Cross ReferenceJust before he dropped the bomb, he asked,
"Do we all agree that this is Hiroshima?"
He had to be sure. He had to check.
He was a careful man.
I am a proofreader,
a researcher. I get it.
The importance of cross-referencing.
He asked his crew, "Do we all agree
that this is Hiroshima?" He asked.
Check the map. Check
the sources. Check.
"Do we all agree that this is Hiroshima?" he asked
in that minute just before it wasn't Hiroshima any more.
Do we all agree
that this is Hiroshima?
One wants to be sure.
on the ground melted into each other
wants to be sure that they were
people, that is,
the people of Hiroshima and not
Kyoto was where the United States Secretary of War had had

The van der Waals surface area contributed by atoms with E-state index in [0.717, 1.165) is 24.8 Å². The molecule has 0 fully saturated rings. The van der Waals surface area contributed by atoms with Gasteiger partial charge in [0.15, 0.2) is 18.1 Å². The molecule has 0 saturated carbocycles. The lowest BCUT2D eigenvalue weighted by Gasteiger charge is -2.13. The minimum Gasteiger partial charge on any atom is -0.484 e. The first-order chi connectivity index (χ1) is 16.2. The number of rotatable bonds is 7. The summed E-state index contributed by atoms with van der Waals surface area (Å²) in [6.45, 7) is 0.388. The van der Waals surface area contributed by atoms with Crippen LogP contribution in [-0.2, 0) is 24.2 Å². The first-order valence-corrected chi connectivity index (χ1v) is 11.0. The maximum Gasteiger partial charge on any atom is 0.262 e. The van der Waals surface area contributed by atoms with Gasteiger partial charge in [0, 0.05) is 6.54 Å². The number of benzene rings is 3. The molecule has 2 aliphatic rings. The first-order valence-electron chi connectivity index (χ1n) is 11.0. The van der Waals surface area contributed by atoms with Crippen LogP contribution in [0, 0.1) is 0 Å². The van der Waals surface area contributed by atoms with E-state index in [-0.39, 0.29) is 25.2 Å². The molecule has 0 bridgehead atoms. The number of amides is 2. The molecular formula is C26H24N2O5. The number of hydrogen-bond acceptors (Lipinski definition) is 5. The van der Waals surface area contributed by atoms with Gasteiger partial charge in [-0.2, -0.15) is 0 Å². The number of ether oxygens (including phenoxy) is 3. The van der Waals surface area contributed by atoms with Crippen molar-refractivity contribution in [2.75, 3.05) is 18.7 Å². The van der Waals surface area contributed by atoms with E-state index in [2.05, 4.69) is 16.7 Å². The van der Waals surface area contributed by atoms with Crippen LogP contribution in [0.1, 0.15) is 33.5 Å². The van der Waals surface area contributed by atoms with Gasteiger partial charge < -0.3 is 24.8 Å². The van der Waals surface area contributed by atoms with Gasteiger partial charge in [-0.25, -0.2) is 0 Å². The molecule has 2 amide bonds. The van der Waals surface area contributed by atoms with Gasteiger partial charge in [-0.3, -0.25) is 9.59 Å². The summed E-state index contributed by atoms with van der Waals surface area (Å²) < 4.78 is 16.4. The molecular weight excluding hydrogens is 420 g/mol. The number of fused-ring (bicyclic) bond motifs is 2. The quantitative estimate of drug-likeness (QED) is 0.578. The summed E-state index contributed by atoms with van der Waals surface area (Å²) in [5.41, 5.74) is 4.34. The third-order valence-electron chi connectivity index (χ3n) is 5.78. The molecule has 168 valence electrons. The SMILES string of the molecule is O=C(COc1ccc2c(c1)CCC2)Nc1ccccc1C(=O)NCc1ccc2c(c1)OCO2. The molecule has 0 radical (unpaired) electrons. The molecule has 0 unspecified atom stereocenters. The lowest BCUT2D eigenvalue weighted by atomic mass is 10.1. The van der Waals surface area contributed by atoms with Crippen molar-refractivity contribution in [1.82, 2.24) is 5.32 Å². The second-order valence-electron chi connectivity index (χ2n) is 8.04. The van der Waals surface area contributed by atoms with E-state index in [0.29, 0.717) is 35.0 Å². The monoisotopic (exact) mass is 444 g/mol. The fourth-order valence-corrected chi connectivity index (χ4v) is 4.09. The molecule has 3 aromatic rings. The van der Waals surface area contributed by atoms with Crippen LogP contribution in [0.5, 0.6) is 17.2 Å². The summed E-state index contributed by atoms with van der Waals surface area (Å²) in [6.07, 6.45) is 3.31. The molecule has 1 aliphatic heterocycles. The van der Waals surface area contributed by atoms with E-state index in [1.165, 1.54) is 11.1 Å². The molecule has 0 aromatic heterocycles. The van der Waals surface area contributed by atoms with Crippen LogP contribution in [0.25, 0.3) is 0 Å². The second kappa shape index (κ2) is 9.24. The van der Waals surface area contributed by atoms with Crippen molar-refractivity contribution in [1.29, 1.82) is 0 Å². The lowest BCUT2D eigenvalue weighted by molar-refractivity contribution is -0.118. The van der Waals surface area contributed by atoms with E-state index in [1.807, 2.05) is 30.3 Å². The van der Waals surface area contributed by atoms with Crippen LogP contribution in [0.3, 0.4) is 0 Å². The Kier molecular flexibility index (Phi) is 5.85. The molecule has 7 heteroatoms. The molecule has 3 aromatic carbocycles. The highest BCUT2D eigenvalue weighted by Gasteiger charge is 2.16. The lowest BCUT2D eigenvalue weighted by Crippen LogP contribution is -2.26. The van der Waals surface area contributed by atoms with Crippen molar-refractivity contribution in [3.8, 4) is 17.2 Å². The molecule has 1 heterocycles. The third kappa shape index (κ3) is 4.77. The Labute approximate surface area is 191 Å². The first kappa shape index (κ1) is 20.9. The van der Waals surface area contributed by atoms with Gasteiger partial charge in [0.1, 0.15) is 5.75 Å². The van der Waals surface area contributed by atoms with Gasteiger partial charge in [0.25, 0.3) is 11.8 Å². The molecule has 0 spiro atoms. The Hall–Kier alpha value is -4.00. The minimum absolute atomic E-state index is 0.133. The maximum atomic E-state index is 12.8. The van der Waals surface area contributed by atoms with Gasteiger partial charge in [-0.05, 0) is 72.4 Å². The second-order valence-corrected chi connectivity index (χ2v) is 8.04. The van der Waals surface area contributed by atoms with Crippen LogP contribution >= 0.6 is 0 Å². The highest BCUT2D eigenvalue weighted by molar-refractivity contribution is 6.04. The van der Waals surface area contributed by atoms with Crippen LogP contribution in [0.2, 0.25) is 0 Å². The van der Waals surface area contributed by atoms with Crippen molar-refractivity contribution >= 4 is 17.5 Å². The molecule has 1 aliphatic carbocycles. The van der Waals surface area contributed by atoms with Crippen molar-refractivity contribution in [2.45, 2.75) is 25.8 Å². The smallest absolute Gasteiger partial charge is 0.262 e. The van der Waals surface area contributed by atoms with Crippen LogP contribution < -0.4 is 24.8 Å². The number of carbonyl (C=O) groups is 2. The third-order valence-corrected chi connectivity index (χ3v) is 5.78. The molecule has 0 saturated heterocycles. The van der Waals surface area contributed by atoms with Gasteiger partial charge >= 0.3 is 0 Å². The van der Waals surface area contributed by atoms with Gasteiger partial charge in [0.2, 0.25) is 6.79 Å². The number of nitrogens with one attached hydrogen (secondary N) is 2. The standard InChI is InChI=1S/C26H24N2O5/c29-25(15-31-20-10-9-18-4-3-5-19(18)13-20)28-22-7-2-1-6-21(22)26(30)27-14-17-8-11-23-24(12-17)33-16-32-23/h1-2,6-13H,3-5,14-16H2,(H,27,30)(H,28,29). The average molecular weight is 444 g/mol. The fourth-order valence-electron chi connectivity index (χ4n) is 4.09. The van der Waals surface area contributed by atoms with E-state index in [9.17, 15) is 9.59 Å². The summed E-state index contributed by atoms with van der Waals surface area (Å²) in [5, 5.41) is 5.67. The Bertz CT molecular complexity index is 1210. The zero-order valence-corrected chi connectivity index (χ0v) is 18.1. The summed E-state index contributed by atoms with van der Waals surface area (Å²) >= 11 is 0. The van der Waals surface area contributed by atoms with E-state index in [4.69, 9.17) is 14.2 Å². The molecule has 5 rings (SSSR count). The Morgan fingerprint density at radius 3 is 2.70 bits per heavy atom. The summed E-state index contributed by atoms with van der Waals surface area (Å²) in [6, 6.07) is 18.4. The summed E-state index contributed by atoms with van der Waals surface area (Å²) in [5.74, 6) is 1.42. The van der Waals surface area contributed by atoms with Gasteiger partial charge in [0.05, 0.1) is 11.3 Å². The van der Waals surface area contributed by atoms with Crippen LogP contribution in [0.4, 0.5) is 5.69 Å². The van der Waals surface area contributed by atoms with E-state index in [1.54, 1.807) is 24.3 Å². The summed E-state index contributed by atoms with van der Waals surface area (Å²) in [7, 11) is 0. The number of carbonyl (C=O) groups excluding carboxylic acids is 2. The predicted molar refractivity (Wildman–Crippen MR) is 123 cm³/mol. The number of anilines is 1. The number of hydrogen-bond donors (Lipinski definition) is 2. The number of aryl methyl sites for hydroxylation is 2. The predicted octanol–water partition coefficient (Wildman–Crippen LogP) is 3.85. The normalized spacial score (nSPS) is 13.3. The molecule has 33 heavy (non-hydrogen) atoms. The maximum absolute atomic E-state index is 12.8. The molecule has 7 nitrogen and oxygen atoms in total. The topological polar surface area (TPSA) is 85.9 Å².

So it was struck from the list, the list
of good targets.
The Secretary of War so loved Kyoto that
it was wrong to bomb it.
When a place is graced by one's first taste of consensual
sex, it's hard
to blow it up. I get it.
So the pilot needed to ask, so that the wife of the Secretary of War
would not have to go to sleep on ashes
or have her sweet red mouth stained by the taste of lead
or see her wedding photos shot,
reshot, shot now in reverse, positive, negative. What was
white is now black. What was black is now white.
The positive is now negative,
the pilot needed to ask,
Do we all agree that this is Hiroshima?